Relief Coming For Cincinnati Bus Riders Who Have To Stand While Waiting
Cincinnati's Planning Commission on Friday approved a report and recommendation that will allow the Southwest Ohio Regional Transit Authority (SORTA) to install stand-alone benches at some bus stops in the city.
Those benches will be able to display advertising, or be sponsored, in order to generate revenue to pay for and maintain them.
The proposal will also allow the agency to increase the size of advertisements on the bus shelters at some transit stops.
In 2009, Cincinnati City Council passed an ordinance that prohibited advertising on benches and bus shelters in the right-of-way.
In 2016, that was modified to allow transit stop advertising by public transit agencies. But advertising on benches was still prohibited.
The changes are coming now as more and more bus riders complain about not having a place to sit while waiting for the bus. The advertising component is needed for money since SORTA is also struggling to balance its budget and has no funding to pay for benches.
Assistant City Manager John Juech, who represents City Manager Patrick Duhaney on the Planning Commission, said it was time to move forward with the changes.
"We could debate this, we could look at it from every different vantage point, there's a lot opinions about this whole issue," Juech said. "But I think we've heard overwhelmingly from the public that they want more bus benches, they want better bus benches, they need more places to sit. You know I've heard from a lot of riders that that would make riding the bus much more appealing to them."
One point of debate during Friday's meeting was the type of material for the proposed bus benches. SORTA plans to install metal benches that will be bolted down. But updated city guidelines would also allow for wooden benches too.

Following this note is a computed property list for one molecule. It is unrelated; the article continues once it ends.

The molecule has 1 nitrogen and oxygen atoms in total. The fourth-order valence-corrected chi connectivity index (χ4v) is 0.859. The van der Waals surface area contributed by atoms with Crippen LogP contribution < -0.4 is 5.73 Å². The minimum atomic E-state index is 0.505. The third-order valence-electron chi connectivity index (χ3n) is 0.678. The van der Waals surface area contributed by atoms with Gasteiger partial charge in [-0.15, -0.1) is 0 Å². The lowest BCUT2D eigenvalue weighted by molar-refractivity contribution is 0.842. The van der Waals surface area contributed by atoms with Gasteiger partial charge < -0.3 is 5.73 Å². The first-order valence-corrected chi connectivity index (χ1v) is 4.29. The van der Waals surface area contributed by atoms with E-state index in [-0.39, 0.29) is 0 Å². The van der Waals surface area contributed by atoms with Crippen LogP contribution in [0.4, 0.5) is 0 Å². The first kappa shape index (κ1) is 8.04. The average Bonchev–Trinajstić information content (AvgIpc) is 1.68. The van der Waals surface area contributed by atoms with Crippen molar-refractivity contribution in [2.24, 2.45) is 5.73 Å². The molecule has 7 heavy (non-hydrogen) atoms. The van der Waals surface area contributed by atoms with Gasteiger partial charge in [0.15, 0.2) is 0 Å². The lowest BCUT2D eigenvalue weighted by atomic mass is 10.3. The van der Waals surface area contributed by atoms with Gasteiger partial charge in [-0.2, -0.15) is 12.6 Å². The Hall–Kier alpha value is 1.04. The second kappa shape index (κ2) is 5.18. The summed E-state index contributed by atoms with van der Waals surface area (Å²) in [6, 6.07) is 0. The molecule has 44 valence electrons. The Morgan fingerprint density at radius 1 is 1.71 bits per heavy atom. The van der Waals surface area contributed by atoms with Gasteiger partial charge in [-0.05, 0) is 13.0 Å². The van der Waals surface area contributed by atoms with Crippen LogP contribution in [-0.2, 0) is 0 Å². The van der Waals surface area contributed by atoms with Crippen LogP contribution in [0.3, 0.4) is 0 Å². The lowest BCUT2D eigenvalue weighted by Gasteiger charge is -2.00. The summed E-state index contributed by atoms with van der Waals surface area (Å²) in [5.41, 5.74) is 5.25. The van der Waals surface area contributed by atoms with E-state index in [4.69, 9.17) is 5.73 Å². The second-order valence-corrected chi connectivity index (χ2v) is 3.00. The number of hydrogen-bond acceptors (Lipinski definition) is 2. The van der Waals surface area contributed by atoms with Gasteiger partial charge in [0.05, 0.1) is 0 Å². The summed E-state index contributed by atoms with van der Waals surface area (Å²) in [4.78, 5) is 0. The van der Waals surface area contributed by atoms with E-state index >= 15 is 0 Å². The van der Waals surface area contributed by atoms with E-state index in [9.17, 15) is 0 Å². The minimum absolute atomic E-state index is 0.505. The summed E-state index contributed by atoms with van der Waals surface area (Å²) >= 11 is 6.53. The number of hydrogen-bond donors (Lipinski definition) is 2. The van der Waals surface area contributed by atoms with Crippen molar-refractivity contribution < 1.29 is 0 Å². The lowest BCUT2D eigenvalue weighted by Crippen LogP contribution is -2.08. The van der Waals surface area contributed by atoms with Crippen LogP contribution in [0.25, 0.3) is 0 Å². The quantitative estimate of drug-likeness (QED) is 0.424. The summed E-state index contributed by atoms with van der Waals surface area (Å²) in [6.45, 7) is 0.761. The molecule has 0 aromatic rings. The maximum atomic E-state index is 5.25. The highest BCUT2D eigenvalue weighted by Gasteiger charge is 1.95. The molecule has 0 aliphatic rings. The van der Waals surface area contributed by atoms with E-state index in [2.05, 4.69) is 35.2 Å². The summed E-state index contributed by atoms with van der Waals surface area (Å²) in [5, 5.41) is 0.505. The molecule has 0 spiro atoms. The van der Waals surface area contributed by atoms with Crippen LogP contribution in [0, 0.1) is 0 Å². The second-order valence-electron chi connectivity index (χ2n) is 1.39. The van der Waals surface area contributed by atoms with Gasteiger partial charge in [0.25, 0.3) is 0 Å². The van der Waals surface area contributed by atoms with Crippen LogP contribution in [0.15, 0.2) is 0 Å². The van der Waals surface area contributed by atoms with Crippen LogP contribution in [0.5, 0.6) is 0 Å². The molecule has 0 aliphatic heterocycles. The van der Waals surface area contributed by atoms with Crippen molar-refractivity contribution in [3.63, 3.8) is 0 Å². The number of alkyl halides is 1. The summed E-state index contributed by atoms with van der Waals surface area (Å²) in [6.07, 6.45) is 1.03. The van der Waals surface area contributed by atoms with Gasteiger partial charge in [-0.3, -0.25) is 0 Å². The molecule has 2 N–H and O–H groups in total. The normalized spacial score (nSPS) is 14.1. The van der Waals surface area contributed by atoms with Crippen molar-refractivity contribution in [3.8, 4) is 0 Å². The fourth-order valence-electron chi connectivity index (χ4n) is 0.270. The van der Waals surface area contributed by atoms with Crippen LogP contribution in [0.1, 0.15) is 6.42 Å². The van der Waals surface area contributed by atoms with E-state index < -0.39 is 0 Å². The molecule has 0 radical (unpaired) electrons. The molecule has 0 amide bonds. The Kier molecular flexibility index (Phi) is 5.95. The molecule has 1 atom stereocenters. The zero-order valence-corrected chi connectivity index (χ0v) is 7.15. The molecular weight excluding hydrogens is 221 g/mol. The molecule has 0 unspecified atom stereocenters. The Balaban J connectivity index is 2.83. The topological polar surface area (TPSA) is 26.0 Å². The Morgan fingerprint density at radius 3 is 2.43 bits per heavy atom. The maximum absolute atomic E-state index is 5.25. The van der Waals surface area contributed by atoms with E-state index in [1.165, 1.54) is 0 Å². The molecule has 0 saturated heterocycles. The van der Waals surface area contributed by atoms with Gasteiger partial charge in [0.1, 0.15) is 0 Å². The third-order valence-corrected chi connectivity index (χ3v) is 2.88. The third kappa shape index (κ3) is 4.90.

Planning Commission member John Eby is not a fan of the wooden benches.
"I want people to have a place to sit; I'm all about the bus bench," Eby said. "What I don't want is what we typically get, the concrete sides with wood backs that get graffitied and then pushed over or displaced."
Eby is likely to work with city administrators to refine the guidelines concerning wooden benches. But that could also mean changing regulations concerning park benches on the right-of-way that are not associated with a transit stop.
Planning Commission member Christopher Smitherman was concerned about the types of advertising messages that will be allowed on the bus benches. He worried some ads could be offensive or inappropriate.
SORTA representatives said they have a policy about what is allowed and not allowed to be advertised and that will be followed. Those include items like no pornography, no profanity and no violence.
The transit agency said it hopes to place between 100 and 150 benches at bus stops that have a minimum of 25 daily passengers boarding where no current bench or shelter exists.
SORTA indicated initially the benches will not have commercial advertising, but it likely will be added in the future.
City staff will have to approve each bench and location.
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